Theory vs. Practice: How Schools Should Teach Law

As a professor at Pepperdine Law, Derek T. Muller is affected very directly by the questions raised in Scalia’s speech. “I think lawyers need a background and training in how to approach the law and how to think about the field,” says Muller, a Notre Dame graduate who worked as an associate at Kirkland & Ellis for about two years before deciding to teach. He notes that laws change, so students can’t just memorize facts for three years straight; things have to get philosophical. Still, he adds that theory is not enough. “At the same time, it is a training for a profession, and that includes . . . gaining professional skills, such as understanding how to interact with clients and how to handle cases before the court,” he says.
According to Muller, law schools have to make necessary tradeoffs between specialized courses that help students with specific jobs, and bread-and-butter subjects that make students think like lawyers. Which classes belong in the former category and which classes belong in the latter? It’s the subject of constant debate.
Muller acknowledges that the legal education students currently receive is not as well-rounded as it used to be. Nowadays, schools offer certificates and encourage students to specialize in specific parts of the law, reflecting the fact that law itself has become more complicated.
Scalia isn’t exactly happy about all that choice, though. During his speech at William & Mary Law, he called out the University of Chicago for not requiring students to study the First Amendment. “Can someone really call himself an American lawyer who has that gap in his compendious knowledge of the law?” Scalia said.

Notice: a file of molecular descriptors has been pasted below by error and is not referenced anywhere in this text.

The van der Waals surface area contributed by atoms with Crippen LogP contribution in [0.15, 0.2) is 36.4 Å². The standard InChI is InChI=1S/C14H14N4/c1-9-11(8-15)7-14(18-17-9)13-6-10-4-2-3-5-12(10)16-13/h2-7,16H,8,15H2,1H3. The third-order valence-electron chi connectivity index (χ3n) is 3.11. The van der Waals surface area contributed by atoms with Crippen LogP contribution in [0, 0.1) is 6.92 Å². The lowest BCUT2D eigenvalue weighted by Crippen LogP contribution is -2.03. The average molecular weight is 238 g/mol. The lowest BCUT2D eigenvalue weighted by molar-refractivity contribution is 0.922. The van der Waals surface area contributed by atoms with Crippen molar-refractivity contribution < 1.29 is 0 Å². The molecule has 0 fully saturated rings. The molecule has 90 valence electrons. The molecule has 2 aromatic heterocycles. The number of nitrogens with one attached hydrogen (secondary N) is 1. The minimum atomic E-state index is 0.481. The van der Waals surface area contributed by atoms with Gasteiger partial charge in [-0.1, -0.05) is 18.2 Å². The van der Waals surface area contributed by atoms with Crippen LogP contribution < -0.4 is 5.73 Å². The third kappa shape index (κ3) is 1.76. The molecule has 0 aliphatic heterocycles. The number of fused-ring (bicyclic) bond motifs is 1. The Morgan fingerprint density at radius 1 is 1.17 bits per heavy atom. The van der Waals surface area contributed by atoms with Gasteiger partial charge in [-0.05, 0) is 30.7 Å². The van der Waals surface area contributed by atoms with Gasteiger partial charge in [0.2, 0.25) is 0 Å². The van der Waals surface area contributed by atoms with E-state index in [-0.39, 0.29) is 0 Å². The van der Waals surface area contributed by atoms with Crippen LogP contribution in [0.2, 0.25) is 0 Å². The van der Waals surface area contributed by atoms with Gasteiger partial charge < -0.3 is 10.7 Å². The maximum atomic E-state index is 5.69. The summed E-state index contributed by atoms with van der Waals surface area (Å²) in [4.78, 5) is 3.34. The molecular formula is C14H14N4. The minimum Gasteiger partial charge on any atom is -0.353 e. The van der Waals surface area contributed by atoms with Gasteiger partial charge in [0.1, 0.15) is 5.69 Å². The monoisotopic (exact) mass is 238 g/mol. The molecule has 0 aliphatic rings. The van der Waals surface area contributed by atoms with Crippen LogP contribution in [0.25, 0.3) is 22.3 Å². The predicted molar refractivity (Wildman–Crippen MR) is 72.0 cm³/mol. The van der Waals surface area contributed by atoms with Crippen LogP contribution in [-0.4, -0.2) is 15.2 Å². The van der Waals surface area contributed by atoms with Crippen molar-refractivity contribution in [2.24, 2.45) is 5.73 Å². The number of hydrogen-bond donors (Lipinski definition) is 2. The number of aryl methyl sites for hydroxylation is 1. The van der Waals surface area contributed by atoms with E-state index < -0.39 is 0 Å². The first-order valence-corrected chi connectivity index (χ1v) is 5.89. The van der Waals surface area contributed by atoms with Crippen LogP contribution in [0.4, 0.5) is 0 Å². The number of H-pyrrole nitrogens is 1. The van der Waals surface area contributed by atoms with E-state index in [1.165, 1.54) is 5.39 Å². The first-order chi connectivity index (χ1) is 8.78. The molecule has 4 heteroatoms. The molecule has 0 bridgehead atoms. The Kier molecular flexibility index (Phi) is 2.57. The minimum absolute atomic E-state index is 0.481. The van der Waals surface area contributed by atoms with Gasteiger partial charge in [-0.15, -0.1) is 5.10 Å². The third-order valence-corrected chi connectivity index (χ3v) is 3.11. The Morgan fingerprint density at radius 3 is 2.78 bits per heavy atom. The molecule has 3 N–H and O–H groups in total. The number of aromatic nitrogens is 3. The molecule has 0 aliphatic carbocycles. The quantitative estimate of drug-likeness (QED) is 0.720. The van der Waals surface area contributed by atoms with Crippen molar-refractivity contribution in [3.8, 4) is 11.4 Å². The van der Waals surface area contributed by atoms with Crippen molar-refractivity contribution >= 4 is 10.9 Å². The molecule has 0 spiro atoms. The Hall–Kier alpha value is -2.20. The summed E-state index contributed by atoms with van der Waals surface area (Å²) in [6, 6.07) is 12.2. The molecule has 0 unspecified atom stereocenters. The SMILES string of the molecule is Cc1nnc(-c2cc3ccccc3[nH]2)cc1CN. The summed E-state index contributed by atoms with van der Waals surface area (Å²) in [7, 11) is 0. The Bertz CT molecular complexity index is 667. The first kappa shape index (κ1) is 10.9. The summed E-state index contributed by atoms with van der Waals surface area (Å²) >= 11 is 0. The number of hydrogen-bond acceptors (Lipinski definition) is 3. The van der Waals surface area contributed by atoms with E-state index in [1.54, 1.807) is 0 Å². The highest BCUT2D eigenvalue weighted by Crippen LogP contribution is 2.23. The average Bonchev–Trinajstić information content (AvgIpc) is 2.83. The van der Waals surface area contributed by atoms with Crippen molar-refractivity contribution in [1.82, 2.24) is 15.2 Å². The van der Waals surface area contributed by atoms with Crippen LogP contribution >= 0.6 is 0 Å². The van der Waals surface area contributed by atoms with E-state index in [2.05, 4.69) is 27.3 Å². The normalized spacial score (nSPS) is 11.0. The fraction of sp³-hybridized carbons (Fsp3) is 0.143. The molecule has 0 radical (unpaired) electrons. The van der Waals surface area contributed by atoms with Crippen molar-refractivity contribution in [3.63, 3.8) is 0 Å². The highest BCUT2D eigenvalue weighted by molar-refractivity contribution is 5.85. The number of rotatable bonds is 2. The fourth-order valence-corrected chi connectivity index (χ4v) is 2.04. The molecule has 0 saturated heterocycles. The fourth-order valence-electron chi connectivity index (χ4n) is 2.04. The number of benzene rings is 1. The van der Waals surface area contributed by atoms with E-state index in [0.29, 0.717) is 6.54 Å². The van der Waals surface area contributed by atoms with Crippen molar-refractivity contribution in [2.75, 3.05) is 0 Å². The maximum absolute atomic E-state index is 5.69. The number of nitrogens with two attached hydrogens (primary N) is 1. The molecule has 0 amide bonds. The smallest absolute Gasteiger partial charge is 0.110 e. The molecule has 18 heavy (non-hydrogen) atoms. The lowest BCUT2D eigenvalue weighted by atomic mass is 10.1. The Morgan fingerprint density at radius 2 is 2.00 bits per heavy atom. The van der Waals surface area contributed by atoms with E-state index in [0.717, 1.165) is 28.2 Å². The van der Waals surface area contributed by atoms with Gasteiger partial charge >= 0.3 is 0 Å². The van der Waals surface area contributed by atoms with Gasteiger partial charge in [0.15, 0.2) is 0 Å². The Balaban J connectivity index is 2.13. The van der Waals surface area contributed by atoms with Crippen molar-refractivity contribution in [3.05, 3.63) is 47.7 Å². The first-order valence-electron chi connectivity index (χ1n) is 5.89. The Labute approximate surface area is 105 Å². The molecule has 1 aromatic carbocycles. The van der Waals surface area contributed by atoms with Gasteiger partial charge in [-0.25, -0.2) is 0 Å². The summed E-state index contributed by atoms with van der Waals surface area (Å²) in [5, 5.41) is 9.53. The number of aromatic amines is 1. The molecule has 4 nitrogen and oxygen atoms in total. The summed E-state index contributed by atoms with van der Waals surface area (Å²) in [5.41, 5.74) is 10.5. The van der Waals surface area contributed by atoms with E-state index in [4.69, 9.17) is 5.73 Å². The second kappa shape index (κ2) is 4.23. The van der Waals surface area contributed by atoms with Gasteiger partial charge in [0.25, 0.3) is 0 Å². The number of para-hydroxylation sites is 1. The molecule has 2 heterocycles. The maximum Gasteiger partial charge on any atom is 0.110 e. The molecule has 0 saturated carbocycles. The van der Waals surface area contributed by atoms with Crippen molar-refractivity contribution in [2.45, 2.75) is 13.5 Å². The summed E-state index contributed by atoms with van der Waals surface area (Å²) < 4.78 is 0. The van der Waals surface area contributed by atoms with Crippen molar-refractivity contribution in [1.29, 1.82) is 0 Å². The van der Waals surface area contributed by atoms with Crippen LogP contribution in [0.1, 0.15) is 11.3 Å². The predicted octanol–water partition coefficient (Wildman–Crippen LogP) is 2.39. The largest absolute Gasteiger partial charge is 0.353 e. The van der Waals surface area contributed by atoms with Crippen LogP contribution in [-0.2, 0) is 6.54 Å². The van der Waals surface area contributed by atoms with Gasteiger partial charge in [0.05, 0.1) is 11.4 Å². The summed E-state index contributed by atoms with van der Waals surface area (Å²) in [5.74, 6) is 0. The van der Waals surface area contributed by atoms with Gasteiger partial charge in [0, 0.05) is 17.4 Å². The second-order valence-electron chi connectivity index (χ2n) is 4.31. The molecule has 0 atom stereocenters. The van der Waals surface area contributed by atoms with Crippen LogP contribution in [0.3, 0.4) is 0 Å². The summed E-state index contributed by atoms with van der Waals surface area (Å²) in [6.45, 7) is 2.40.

Muller doesn’t think that’s a practical way to look at legal education. “It’s very aspirational,” he says. After all, as a Supreme Court Justice, Scalia handles a lot of First Amendment cases. But his point about the importance of a core curriculum still stands. “At the same time, I think he’s also addressing the fact that there’s a core body of legal knowledge that practically every student should have,” Muller says.
Deciding which classes are important isn’t just the legal academy’s burden, Muller says. Students have to make those calls, too. “I think law schools are responsible for providing meaningful, substantive legal courses to their students,” he says. “Students, I hope, are aware that law school is a place for that kind of training and will make that selection accordingly.”
It’s a tricky point to make, because many people go straight from law school to college with little to no full-time work experience. How are they supposed to know what a meaningful, substantive legal course is? Muller points out that most law students’ first years are pretty much mapped out for them, and they don’t have to make any big decisions until they’ve had their first summer jobs. He hopes that law schools are also providing students with guidance through academic support programs. Either way, Muller believes that in the long run, student enrollment will indicate what’s useful and what’s not.
As for two-year programs, he sees them as niche options rather than threats to the entire legal academy. At Pepperdine, for example, students in the two-year program take the same number of credits as everyone else. “I think by offering an additional option for students, it can really aid those that want to move ahead with their careers,” he says.
Scalia’s view of two-year programs is bleaker. “Since the modern legal academy appears not to believe that there is a solid and significant core of courses that entitle someone to be admitted to the profession of law, it is small wonder that there are calls for shortening law school to two years,” he told William & Mary Law’s Class of 2014. “If and when that happens, the shrunken faculties will have only themselves to blame.”
A lovely send-off indeed. At least he finished on a positive note: “Welcome to the ranks of—not tradesmen, but men and women learned in the law. Congratulations.”